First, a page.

In support of bike lanes and safer streets

The recent Southwest Journal article “Bike lanes, less parking proposed for stretch of Hennepin Ave.” highlighted many voices in opposition but too few in support.

We’re a young family living in CARAG who plans to raise our kids and grow old in Minneapolis. We own one car, but we primarily get around town with our son and daughter on foot, bike and by transit. We support the proposed changes to Hennepin Avenue, and then some.

The article and many concerned neighbors miss the strong policy and planning support for a bike facility on Hennepin Avenue. The city approved a nationally renowned Complete Streets Policy that explicitly puts the needs of people on foot, bike and transit — typically our most vulnerable and often economically challenged neighbors — above those driving and parking cars.

We agree with staff: The proposal will slow cars, improve walking conditions, make crossing easier, speed up buses and make biking more attractive.

Once completed, our family would have a safe, direct bike route into our favorite Uptown destinations. This design also sets the tone for a future Hennepin bike facility north of Lake Street to access even more destinations. This is precisely why the city chose Hennepin for bike lanes over other side streets in the Bicycle Master Plan.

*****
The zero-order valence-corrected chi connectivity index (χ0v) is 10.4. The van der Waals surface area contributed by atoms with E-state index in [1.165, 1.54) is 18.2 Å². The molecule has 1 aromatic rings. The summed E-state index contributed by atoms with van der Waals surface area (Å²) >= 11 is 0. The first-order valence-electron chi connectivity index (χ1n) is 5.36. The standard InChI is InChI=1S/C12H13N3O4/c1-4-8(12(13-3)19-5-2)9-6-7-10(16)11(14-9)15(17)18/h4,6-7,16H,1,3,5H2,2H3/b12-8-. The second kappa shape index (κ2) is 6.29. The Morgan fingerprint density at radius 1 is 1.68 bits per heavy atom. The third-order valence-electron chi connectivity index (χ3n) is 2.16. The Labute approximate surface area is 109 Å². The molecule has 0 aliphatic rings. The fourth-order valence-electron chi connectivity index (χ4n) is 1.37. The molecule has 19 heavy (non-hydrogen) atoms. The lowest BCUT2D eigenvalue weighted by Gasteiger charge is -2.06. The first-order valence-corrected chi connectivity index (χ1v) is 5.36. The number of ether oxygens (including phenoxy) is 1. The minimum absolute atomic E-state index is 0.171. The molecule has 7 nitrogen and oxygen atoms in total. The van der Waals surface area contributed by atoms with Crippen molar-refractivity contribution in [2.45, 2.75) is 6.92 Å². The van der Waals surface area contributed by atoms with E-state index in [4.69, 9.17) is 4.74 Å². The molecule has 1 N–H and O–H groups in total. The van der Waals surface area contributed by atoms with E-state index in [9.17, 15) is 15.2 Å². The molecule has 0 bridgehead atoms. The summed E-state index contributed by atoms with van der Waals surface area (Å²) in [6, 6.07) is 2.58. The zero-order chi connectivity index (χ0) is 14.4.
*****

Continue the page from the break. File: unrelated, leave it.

The recent community meeting gave voice to many opposed residents, a group overrepresented by older homeowners. Our neighborhoods are majority renter and under 40, many of whom don’t own cars. But beyond that, kids who can’t legally drive and elderly who rely on biking, walking and transit to get around and stay healthy deserve a better Hennepin, too.

The city’s survey of over 400 residents reflects this need. The option with bike lanes and no parking had the highest support: 59 percent were “Very Supportive” or “Supportive.” Compare that to staff’s recommended design (50 percent) or the option of maintaining both side parking with no bike lanes (33 percent).

Our neighbors are begging for high-quality bike and pedestrian facilities on Hennepin. Let’s listen to them!

We actually want staff to consider a design that is even safer and more comfortable for people on bikes. The city could pursue a design with slightly narrower driving lanes, like many 65-foot-wide Dutch streets where the bikeway is raised and behind the boulevard space. Parking, drop-offs and business deliveries can be accommodated on both sides of the street, alternating with boulevard space for trees, bike parking, bus stops and pedestrian lighting.

Let’s build a Hennepin Avenue that’s safe for everyone, including drivers, by putting pedestrians and bicycles first.

Alex and Caitlin Cecchini